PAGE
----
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REVIEW: Flame Toys Transformers Optimus Prime Furai Model Kit

Flame Toys exploded on to the U.S. toy scene last year with their amazing action figure of Autobot Drift. This high-end figure – and others like it, including the upcoming Decepticon Tarn – have everything a Transformers fan could want: hyper articlaution, die-cast metal parts and most of all, awesome IDW comic looks. The only downside? Their high-end price tag of $300-$400. Mass market Hasbro Transformers toys these are not.

Thankfully, Flame Toys is aware that a $400 Transformers figure isn’t for everyone. With pricing that won’t break the bank, Flame Toys presents their new Transformers Furai Model Kit Series. Distributed in the U.S. exclusively via Bluefin, this non-transforming line features cool IDW comic book styling on fully articulated figures that you build yourself.

DSCN0196Optimus Prime (Attack Mode) and a NYCC exclusive variant depicting the Autobot leader in his Nemesis Prime color scheme launched the line last month priced at $36 each. Future releases shown at New York Comic Con include a new Optimus Prime (IDW version), Bumblebee, Starscream, and a wicked looking Megatron.

So how do the new Flame Toys Transformers model kits stack up?

Back in September I reviewed some of the new Star Wars character kits from Bandai Hobby (HERE). Needless to say, with decades of Gundam modeling experience behind them, Bandai Hobby has set the bar for quality kits pretty dang high. Their models exhibit a snap-build with easy-to-follow instructions, pre-molded colored parts for optional painting and a solid final build that doesn’t fall apart when posed.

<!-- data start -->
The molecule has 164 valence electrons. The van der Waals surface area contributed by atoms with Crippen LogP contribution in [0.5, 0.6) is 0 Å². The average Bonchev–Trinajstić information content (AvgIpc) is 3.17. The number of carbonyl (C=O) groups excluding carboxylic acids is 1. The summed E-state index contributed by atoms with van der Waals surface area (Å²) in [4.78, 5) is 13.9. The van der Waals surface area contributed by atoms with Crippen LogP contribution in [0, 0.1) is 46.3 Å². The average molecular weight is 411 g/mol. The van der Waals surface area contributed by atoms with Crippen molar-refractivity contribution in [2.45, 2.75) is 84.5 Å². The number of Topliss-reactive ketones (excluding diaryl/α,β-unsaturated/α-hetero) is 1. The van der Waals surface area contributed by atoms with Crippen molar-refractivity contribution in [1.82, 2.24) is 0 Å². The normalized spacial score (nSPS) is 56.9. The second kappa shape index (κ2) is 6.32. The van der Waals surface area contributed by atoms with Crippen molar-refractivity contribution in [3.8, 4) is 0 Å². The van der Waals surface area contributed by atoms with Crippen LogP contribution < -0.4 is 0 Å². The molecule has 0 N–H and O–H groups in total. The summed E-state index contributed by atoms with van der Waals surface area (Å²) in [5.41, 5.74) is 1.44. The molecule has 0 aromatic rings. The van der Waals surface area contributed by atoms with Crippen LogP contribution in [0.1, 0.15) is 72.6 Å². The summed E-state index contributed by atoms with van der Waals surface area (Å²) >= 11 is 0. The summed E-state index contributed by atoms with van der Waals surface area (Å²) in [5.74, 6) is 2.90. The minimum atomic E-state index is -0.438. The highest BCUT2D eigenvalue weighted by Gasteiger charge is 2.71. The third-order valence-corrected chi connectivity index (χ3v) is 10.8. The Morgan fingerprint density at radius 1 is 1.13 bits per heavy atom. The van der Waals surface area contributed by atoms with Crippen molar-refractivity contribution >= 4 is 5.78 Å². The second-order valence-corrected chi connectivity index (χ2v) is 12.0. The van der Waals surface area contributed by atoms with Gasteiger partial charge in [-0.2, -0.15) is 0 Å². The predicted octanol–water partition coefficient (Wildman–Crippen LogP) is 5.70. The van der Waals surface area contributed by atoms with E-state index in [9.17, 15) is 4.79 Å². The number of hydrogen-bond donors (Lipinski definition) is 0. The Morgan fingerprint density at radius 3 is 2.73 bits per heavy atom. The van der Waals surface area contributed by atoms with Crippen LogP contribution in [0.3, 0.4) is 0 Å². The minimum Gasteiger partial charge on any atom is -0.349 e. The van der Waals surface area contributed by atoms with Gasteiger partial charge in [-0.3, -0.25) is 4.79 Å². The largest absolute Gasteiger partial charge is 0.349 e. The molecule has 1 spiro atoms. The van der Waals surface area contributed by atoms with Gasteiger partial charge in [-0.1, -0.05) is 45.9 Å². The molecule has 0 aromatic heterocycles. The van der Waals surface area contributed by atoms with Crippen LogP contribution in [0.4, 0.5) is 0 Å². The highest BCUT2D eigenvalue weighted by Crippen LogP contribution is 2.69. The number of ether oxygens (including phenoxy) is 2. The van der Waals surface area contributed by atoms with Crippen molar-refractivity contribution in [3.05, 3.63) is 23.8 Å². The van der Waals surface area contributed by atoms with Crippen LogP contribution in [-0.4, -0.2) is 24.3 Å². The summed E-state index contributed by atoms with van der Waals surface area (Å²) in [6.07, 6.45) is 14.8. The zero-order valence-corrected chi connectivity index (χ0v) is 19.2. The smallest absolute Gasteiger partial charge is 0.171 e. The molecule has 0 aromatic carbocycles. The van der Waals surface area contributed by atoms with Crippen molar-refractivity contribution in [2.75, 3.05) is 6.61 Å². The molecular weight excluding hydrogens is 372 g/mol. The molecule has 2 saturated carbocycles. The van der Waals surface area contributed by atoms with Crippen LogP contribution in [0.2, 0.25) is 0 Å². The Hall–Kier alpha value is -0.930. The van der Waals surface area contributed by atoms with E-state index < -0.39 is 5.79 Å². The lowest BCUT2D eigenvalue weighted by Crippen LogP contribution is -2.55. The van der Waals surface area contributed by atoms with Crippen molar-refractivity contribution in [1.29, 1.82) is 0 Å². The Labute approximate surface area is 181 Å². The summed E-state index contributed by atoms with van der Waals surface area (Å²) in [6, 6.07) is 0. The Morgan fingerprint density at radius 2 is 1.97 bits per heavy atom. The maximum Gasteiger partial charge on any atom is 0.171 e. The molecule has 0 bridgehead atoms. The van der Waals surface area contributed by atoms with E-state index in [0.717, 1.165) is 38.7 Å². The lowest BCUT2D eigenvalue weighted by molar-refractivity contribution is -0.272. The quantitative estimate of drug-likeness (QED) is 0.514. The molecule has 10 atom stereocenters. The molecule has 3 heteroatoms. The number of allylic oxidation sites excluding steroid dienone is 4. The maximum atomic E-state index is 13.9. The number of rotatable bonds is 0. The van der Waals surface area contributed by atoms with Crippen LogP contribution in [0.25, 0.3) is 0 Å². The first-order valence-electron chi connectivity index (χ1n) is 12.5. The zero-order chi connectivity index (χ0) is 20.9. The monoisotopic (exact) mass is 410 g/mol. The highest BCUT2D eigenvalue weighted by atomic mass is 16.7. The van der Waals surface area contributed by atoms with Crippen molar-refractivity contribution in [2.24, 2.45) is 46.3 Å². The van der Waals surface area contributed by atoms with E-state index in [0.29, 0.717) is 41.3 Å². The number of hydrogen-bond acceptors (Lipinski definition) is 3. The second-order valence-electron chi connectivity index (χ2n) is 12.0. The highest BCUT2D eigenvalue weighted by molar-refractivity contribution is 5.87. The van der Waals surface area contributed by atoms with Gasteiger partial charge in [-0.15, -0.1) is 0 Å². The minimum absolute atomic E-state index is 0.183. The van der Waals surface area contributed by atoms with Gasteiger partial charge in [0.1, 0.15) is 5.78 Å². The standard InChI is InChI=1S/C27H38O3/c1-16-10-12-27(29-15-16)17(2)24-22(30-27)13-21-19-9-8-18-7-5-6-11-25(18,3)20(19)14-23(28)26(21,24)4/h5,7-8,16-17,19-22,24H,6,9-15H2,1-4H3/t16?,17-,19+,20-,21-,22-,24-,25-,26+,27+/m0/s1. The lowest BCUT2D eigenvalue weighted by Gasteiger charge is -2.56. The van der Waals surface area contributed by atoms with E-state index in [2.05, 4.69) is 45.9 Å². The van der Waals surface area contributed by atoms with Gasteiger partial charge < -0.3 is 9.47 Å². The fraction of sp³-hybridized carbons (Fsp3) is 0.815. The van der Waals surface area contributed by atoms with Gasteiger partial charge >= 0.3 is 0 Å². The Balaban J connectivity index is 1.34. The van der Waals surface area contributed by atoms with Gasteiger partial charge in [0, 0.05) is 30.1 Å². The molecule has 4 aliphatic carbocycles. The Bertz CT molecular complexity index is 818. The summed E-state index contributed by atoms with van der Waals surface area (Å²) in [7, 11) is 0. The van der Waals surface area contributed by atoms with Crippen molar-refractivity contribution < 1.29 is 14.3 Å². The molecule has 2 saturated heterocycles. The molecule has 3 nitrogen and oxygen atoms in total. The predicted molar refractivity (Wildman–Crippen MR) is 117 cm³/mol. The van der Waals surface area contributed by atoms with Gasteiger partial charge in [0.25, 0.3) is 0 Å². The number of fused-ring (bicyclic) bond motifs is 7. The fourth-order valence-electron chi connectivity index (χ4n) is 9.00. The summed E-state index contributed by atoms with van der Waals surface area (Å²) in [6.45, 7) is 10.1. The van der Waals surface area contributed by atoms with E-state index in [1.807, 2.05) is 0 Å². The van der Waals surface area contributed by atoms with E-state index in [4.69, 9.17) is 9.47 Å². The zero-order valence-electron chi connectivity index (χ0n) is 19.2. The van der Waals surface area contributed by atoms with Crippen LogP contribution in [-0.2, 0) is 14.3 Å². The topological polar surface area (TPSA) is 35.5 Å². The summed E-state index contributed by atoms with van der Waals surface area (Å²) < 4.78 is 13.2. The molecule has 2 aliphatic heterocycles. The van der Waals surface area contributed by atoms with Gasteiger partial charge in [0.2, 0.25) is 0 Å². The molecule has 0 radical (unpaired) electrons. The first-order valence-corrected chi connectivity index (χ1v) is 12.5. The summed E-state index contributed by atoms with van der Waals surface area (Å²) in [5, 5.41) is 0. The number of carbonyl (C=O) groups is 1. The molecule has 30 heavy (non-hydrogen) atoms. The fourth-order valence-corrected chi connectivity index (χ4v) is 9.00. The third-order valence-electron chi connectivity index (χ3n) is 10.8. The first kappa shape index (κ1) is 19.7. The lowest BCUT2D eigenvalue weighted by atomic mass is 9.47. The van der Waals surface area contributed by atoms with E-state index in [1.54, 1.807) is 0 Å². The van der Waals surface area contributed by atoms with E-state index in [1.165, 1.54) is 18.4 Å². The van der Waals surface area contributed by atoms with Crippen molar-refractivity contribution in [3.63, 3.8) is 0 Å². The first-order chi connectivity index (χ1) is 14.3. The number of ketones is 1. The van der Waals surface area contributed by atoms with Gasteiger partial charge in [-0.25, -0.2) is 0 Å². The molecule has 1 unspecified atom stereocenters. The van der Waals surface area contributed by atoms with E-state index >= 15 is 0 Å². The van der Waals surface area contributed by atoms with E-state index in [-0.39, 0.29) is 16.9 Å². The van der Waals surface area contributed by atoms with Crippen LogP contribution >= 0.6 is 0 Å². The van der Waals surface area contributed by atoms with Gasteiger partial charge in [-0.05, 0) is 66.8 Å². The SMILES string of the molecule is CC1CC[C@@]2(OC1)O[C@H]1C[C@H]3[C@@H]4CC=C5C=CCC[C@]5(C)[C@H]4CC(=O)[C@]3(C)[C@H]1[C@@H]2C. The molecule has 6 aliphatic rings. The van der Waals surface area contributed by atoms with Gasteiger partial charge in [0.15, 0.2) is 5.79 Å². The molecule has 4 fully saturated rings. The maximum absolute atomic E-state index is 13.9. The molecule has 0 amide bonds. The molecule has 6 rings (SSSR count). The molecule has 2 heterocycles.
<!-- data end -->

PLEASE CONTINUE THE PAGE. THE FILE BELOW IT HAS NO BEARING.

With those high standards in mind, I’m pleased to report that Flame Toys makes a remarkably strong first showing with their Optimus Prime model kit.


Designed by the 3D modelling company TRGGER, the Optimus Prime kit is about a 2-3 hour build. It is advertised for model builders of all skill levels, and while it’s not the most complex model I have ever built, I wouldn’t recommend it for beginners. As I’ll point out soon, some steps can get a little confusing.


Similar to a Gundam kit, Optimus Prime’s parts come attached to pre-colored plastic sprue trees. Nippers, while not required, are strongly recommended. They’ll make your model building life so much easier. Included sprues are the iconic Optimus colors of red and blue, along with some light grey pieces and black for his weapons, wheels and joints. Some depth is added with the inclusion of translucent red plastic parts for the window’s on Prime’s chest, as well as his eyes.


I would love to see Flame Toys expand the color palette even further with the addition of chromed parts, such as Optimus’ semi-truck smoke stacks and tire rims. Perhaps a deluxe kit down the road? Also included is a decal sheet and of course, an instruction booklet.


Instructions, for the most part, are rather straight forward. My only criticisms include some questionable step placements and a couple of build stages that weren’t very clear.


Regarding the step placements: You start off clear enough by building Optimus Prime’s chest, then his torso. The instructions then have you skip to his head and then onto his arms, legs and weapons. It’s not until the back page – starting with step #46 – that you are instructed to actually begin putting all these limbs together!

As you can imagine, having all these pieces scattered about makes for a cluttered work space. When I got around to building Nemesis Prime – an identical build to Optimus – I decided to go my own way. I built Optimus’ chest, torso and head first, however this time I put everything together afterward. I then skipped to his legs and attached them and finished by building/attaching his arms and weapons.